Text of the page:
Moral minefield: when does an embryo stop being an embryo? Credit: A. WALKER, MIDLAND FERTILITY SERVICES/SPL

Religious and ethical concerns are forcing researchers using human embryonic stem cells to seek ways to sidestep these issues. In a first attempt, biologists this week revealed details of two techniques for deriving the cells that do not involve the destruction of a viable embryo.

Both methods work in mice and, in principle, could be applied to human embryos. But scientists, ethicists and politicians are split over the merits of the two techniques.

Embryonic stem (ES) cells can develop into any tissue in the body, so have great potential for a range of therapies. And if they are cloned from a cell in the patient's body, the resulting cell line would genetically match that individual. This can be done using a technique dubbed ‘therapeutic cloning’, in which the nucleus from the donor cell is inserted into an egg stripped of its own genetic material. Earlier this year, researchers in South Korea became the first to use this method to derive human ES cells that genetically matched the patient (see Nature 435, 393; 2005).

But the ethical concerns inherent in destroying an embryo to create the cell lines are too much for some, especially religious groups, and many countries have restricted the research that can be done. In Germany, for example, the use of ES cell lines created since January 2002 is illegal and carries a penalty of up to three years in jail. And in the United States, federal funds for ES cell work is only available for a handful of cell lines derived before August 2001.

But there is currently heated debate on the issue in the US Senate, where lawmakers are considering loosening the restrictions. Some senators unhappy with those proposals have suggested that ‘alternative’ methods of deriving the cells, which don't require the destruction of viable embryos, could help to bridge the ethical divide (see Nature 436, 309; 2005).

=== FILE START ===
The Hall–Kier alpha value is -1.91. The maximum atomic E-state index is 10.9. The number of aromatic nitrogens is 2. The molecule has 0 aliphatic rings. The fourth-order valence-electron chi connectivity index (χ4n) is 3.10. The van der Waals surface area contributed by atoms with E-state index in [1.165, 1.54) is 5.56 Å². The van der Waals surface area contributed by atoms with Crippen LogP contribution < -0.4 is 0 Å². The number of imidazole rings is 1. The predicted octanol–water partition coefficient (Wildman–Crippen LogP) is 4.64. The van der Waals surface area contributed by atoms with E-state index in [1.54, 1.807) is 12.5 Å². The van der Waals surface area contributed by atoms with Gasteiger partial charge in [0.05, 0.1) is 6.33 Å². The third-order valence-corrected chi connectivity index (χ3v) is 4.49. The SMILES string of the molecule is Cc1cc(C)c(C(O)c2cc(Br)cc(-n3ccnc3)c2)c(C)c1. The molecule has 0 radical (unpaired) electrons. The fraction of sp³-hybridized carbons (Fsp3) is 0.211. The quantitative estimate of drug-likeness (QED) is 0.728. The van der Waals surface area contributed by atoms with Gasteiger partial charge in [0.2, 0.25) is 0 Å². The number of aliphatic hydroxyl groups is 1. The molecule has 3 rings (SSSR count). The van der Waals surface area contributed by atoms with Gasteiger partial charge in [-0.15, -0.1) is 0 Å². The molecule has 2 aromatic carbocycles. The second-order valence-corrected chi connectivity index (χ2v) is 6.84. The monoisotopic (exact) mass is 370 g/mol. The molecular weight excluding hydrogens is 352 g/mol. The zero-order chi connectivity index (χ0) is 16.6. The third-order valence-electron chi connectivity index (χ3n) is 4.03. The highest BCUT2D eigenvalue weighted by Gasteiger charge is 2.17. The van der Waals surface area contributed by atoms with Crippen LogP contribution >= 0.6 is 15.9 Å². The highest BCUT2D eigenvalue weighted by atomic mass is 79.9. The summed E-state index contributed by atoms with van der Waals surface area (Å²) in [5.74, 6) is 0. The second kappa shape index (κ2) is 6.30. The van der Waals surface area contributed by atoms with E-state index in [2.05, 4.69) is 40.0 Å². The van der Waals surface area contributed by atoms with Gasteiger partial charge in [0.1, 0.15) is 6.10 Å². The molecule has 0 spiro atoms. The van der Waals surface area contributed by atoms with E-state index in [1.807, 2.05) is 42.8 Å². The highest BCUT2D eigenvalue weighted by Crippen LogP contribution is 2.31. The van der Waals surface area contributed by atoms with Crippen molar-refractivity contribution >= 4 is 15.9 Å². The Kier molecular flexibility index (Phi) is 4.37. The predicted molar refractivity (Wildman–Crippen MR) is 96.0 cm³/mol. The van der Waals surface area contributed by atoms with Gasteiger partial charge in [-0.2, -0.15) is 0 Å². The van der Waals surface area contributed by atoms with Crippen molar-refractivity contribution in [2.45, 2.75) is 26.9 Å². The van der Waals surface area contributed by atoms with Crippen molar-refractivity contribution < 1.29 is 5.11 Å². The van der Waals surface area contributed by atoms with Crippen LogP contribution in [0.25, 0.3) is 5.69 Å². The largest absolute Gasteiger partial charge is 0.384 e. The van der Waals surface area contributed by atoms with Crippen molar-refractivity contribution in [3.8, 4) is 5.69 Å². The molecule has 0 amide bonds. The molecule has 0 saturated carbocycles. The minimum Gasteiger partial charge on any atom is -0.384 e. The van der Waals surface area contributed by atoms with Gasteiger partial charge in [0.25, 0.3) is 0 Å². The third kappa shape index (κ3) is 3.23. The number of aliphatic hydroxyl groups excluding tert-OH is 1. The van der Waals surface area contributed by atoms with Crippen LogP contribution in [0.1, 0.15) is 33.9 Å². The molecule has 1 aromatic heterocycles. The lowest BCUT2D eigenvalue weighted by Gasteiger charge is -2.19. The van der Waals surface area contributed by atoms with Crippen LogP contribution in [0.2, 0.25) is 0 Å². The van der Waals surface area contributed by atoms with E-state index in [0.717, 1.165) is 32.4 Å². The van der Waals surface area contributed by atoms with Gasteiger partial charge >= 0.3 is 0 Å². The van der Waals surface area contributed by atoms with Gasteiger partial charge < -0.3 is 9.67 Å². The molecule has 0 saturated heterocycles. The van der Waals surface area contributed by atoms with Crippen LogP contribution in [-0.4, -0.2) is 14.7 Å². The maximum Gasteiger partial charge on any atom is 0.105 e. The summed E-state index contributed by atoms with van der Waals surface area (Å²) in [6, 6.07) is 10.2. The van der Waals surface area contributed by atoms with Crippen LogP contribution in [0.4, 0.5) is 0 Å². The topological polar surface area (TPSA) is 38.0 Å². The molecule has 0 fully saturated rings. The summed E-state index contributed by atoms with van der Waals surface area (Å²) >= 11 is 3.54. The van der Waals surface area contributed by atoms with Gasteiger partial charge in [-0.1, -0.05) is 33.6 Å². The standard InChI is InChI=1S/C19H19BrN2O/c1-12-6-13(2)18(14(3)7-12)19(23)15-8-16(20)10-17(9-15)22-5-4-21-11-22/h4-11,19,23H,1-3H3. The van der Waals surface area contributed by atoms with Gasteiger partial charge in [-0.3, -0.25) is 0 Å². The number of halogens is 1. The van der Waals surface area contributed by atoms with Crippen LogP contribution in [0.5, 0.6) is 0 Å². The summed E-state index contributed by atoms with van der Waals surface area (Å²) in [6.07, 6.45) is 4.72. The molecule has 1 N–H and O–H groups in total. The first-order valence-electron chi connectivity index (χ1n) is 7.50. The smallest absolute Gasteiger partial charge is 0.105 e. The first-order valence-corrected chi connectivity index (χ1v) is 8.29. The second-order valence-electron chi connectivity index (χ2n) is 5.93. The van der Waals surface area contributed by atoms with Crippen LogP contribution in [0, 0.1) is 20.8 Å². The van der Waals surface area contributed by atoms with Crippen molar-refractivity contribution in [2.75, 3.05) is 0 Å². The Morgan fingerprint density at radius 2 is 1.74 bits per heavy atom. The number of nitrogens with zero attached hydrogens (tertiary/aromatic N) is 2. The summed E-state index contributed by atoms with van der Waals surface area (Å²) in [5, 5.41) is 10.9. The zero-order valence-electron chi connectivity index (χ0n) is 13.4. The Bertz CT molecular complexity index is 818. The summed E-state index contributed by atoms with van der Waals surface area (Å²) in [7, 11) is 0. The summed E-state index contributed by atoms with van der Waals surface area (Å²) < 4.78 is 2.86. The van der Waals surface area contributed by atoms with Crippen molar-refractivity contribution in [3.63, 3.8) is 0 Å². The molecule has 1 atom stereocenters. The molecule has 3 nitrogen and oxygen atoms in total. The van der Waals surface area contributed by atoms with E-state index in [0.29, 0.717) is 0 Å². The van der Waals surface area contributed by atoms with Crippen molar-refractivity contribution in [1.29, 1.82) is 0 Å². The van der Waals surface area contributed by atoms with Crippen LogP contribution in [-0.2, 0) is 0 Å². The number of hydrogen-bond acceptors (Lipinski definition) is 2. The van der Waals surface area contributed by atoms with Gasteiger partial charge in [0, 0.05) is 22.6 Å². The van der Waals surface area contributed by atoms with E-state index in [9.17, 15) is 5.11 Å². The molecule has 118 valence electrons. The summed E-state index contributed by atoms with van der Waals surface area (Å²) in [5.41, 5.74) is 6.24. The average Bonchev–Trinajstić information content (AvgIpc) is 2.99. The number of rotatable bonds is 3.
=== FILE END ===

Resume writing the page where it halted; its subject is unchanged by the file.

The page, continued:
Until now, such methods have been purely theoretical, but in work published online by Nature this week, two teams report their successful use in mice. Rudolf Jaenisch and Alexander Meissner of the Massachusetts Institute of Technology describe a variant of therapeutic cloning called altered nuclear transfer (ANT), in which a gene in the patient's donated cell is switched off before the nucleus is transferred into a fertilized egg. The resulting egg grows into a normal ball of cells called a blastocyst from which ES cells can be derived, but the deactivated gene means that the ball lacks the ability to implant in a uterus and so develop into a baby (A. Meissner and R. Jaenisch Nature 200510.1038/nature04257).

In the other paper, a team led by Robert Lanza of Advanced Cell Technology in Worcester, Massachusetts, plucked single cells called blastomeres from eight-cell embryos. They derived new ES cell lines from the blastomere, while the embryos went on to form apparently healthy mice (Y. Chung et al. Nature 2005doi:10.1038/nature04277).

This method is similar to a technique used in in vitro fertilization (IVF) called preimplantation genetic diagnosis (PGD), in which a blastomere is removed from the eight-cell embryo for genetic tests before it is implanted. The work by Lanza's team raises the possibility that fresh stem-cell lines could be derived from human embryos being used in IVF before they are transferred to the uterus.

Although the quality of the work is impressive, there is much disagreement over the ethical benefits of each strategy. Some scientists seem more convinced by the PGD method.

In the balance